Paul said in the New Testament that if Christ was not raised from the dead – and he seems to have meant literally raised – then your faith is in vain.
So, point out the supposed flaws in YEC all day long on your groups, blogs, and forums if you feel so compelled, but please remember a few things.
-1. YECs (and IDs) are attacked, flamed, and ridiculed regularly in secular and Christian environments. To depict all Non YECs as being victims all or most of the time (and, at that, supposedly at the hands of pro-YECs) is not honest or accurate.
-2. YECs are not “anti science” or uneducated hicks, any more than Non-YECs are necessarily “Anti Gospel,” “Anti Bible” or “Anti Jesus.”
-3a. Unless you have very specific quotes from well known YEC advocates stating unequivocally that one must be YEC to be saved, I would definitely cut back on the “YECs have made YEC into a Gospel level subject” claim.
And it would have to be on a regular basis.
You might be able to point to one YEC crackpot from a tract that is 25 years old who makes the claim, for all I know – but every YEC person I’ve seen thus far, and out of the YEC literature I’ve ever read in about 15 or 20 years, I have so far not seen the “YEC is the Gospel” equivocation made.
If the majority of YECs, from the lay persons to the prominent representatives of the view, were saying one must be YEC to be saved in every, or most, sermons, blogs, or books, your complaint would have some merit. Otherwise, no.
I have never seen “YEC = Gospel” perspective being regularly promoted by YECs themselves.
Even if it were so, that does not disprove the idea itself (that the earth was created in six, literal days).
– 3b. Be assured that even should you be able to find such an explicit quote from a YEC leader, the majority of YECs would not agree that YEC = Gospel, or Gospel = YEC.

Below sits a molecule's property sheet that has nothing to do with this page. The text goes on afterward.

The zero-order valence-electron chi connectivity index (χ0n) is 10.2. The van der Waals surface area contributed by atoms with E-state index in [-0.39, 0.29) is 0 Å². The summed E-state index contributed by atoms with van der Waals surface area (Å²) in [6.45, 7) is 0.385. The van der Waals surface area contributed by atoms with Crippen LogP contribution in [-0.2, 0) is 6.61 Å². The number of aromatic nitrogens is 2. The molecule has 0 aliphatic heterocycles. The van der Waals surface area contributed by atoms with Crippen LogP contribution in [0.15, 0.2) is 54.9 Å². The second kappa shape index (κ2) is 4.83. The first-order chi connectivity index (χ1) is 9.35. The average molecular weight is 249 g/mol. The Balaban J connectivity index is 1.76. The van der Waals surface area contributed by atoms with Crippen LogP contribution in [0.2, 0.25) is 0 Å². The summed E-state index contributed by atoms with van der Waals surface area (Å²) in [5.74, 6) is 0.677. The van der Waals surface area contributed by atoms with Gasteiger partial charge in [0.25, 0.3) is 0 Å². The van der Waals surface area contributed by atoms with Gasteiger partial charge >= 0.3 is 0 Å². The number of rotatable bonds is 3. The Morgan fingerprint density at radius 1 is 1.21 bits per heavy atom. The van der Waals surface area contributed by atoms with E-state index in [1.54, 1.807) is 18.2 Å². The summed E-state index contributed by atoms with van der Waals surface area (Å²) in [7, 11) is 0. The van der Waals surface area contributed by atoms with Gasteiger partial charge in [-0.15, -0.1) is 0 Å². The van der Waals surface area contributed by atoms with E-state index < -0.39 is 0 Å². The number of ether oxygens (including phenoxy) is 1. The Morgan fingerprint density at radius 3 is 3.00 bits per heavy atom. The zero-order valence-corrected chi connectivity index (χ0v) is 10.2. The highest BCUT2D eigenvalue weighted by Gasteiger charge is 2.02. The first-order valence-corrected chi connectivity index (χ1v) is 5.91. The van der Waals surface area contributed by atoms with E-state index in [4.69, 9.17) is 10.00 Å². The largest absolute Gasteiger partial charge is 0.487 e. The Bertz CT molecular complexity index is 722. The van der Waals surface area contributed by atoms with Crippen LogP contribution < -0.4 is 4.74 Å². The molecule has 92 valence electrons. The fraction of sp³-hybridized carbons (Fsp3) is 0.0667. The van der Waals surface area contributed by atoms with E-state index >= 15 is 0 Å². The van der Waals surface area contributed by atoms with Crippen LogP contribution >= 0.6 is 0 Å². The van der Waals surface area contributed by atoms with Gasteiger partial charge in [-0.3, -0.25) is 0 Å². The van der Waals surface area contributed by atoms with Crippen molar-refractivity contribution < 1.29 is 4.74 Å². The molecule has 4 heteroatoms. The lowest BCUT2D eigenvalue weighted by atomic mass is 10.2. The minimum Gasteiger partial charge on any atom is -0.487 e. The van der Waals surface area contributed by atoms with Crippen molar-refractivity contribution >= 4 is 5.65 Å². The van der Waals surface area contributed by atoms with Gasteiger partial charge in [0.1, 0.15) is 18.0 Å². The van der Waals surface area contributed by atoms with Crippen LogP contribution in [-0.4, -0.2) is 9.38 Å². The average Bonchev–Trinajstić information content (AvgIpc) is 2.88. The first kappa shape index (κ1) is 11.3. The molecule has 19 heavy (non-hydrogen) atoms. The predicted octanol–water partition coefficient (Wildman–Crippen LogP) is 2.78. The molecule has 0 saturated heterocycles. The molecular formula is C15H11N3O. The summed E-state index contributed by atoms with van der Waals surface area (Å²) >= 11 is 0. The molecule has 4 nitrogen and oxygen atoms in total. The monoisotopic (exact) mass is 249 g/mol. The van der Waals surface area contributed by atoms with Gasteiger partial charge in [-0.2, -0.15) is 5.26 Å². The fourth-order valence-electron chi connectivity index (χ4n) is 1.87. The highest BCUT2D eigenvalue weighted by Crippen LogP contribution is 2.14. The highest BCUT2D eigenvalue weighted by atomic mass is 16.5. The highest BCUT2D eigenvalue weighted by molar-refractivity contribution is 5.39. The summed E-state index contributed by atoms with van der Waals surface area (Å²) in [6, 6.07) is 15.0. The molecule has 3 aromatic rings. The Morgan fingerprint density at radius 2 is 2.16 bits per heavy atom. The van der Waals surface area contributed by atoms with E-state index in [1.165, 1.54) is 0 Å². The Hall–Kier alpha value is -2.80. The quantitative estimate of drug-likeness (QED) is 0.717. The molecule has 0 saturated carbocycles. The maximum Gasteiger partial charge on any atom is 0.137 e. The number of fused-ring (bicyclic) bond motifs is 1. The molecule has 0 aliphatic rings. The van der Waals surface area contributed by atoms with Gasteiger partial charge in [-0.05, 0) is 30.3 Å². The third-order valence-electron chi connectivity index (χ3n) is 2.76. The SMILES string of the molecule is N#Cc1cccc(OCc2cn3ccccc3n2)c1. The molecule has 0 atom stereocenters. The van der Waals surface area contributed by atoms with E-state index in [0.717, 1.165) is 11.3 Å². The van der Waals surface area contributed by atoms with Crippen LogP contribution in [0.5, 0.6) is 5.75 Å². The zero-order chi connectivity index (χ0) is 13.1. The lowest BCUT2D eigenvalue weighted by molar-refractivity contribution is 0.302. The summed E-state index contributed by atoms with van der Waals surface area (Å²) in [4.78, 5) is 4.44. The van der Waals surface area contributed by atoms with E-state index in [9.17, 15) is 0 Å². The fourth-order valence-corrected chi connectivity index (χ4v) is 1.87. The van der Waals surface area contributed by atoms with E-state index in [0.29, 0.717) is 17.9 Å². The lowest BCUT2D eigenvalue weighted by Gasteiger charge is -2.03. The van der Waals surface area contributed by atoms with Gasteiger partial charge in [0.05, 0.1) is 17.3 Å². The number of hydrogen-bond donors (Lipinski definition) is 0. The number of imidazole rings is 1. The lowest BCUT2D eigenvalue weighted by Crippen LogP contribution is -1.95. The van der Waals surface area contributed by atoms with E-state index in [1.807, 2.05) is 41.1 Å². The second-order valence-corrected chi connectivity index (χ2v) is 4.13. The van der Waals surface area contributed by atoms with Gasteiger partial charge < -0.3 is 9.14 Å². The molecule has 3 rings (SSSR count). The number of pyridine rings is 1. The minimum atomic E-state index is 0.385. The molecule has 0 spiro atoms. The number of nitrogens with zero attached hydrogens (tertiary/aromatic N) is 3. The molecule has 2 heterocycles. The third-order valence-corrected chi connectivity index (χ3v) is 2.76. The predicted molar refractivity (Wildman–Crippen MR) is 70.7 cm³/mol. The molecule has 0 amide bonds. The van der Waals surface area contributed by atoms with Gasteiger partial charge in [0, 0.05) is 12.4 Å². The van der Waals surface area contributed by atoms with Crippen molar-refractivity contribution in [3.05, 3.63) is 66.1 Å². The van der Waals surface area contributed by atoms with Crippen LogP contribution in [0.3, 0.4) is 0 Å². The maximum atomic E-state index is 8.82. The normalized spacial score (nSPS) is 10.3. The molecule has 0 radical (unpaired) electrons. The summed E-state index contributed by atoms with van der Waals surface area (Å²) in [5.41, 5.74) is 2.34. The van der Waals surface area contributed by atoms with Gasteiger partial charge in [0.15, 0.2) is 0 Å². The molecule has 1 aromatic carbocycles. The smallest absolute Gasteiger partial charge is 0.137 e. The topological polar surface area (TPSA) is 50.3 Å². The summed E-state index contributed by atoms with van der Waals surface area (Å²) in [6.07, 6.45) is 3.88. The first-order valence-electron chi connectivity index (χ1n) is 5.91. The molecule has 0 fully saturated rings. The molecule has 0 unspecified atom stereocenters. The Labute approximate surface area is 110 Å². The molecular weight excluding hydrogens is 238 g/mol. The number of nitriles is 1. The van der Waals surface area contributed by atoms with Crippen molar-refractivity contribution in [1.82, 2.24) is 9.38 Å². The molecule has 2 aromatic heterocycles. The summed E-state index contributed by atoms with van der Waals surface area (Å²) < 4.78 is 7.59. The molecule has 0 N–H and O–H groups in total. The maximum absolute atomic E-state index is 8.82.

You’d be correct to call out the one kook on this topic, but to paint all YECs with that broad brush would not be fair or honest.
-4. Remember that some of your readers are hurting, doubting the faith, have been hurt by churches and Christians, and may leave the Christian faith AND some of them are conservative and still agree with YEC, or are not hostile to YEC.
Please don’t be so insistent on treating the disaffected 20 year old, liberal-ish, YEC-doubting college kids (or former home schooled ones) as delicate flowers, that you are, in the process, stomping on, ridiculing, or alienating those who believe in YEC, or who are not wholly on board with OAE or TE.
You may be helping the agnostic kids from Christian homes, who are doubting the faith over science and evolution, but you are also, by supporting them doggedly by ripping on YEC or YEC advocates, helping to drive away other disaffected folks away from the faith who don’t meet your primary demographic of concern.
I’m not talking about reserved, fair, level headed criticism of YEC views, which I could live with – but the repeated depiction of YEC proponents themselves as being backwards hillbillies or as cruel, heartless legalists who are supposedly scaring kids away from the faith.
There is also an attitude on the YEC-critical blogs and forums that science has spoken once for all on these matters, or that the science is settled, period.
Some OAEs and TEs can be very dogmatic themselves at times, but they correct YECs for supposedly being dogmatic.
Given how many frauds and mistakes the scientific community has made in centuries past, I’d not be so prideful as to assume my position is air-tight forever and all time (see some of the links at the bottom of this post for some examples and links about similar topics).
I would not put all my trust in science or assume scientists X hundreds years from now will feel the same way about the age of the earth, or much of anything else.
Just remember not all who struggle with the faith, or problems in life, who are reading your material, are 20 year old, agnostic, evolution-loving kids.
You have people reading your site, group, or blog who are middle aged conservatives with conservative values, who are debating in themselves whether Christianity is true or not, and soul searching if they should remain Christians or not, and they are not all sold on macro evolution, or a zillion year old earth.
Perhaps bear that in mind when writing future posts about YEC or other topics that get similar treatment, such as homosexuality and homosexual marriage and tread more carefully.
You can of course write whatever you want on your blog or forum, but if you claim to care about all who have been wounded by abusive churches or Christian lay persons, I would hope you would give some equal weight to folks who don’t share all your views on every subject.
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Edit. Additional material, on other people’s sites: